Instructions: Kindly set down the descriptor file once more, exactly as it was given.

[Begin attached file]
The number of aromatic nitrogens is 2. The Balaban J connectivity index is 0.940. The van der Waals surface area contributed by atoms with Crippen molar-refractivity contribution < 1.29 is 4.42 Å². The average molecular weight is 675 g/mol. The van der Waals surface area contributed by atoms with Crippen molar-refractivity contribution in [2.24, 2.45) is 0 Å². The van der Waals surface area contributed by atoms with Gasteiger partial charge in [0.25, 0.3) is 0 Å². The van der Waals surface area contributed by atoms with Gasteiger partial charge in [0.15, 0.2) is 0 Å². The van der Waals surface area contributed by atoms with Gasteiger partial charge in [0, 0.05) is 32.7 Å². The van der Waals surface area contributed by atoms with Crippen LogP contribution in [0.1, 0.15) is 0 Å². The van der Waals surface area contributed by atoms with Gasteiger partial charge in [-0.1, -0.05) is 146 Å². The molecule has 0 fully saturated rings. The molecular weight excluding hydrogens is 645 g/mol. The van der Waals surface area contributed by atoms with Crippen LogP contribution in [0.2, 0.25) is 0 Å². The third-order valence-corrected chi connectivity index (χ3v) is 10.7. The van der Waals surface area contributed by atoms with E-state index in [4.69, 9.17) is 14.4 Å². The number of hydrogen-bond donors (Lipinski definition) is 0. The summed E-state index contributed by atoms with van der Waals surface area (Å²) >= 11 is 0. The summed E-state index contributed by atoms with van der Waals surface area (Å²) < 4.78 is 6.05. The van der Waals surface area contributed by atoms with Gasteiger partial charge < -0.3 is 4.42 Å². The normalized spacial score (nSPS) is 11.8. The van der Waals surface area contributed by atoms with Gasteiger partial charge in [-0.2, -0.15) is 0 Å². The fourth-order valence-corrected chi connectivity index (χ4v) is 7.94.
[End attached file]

The number of aromatic nitrogens is 2. The Balaban J connectivity index is 0.940. The van der Waals surface area contributed by atoms with Crippen molar-refractivity contribution < 1.29 is 4.42 Å². The average molecular weight is 675 g/mol. The van der Waals surface area contributed by atoms with Crippen molar-refractivity contribution in [2.24, 2.45) is 0 Å². The van der Waals surface area contributed by atoms with Gasteiger partial charge in [0.25, 0.3) is 0 Å². The van der Waals surface area contributed by atoms with Gasteiger partial charge in [0.15, 0.2) is 0 Å². The van der Waals surface area contributed by atoms with Gasteiger partial charge in [0, 0.05) is 32.7 Å². The van der Waals surface area contributed by atoms with Crippen LogP contribution in [0.1, 0.15) is 0 Å². The van der Waals surface area contributed by atoms with Gasteiger partial charge in [-0.1, -0.05) is 146 Å². The molecule has 0 fully saturated rings. The molecular weight excluding hydrogens is 645 g/mol. The van der Waals surface area contributed by atoms with Crippen LogP contribution in [0.2, 0.25) is 0 Å². The third-order valence-corrected chi connectivity index (χ3v) is 10.7. The van der Waals surface area contributed by atoms with E-state index in [4.69, 9.17) is 14.4 Å². The number of hydrogen-bond donors (Lipinski definition) is 0. The summed E-state index contributed by atoms with van der Waals surface area (Å²) >= 11 is 0. The summed E-state index contributed by atoms with van der Waals surface area (Å²) < 4.78 is 6.05. The van der Waals surface area contributed by atoms with Gasteiger partial charge < -0.3 is 4.42 Å². The normalized spacial score (nSPS) is 11.8. The van der Waals surface area contributed by atoms with Gasteiger partial charge in [-0.2, -0.15) is 0 Å². The fourth-order valence-corrected chi connectivity index (χ4v) is 7.94.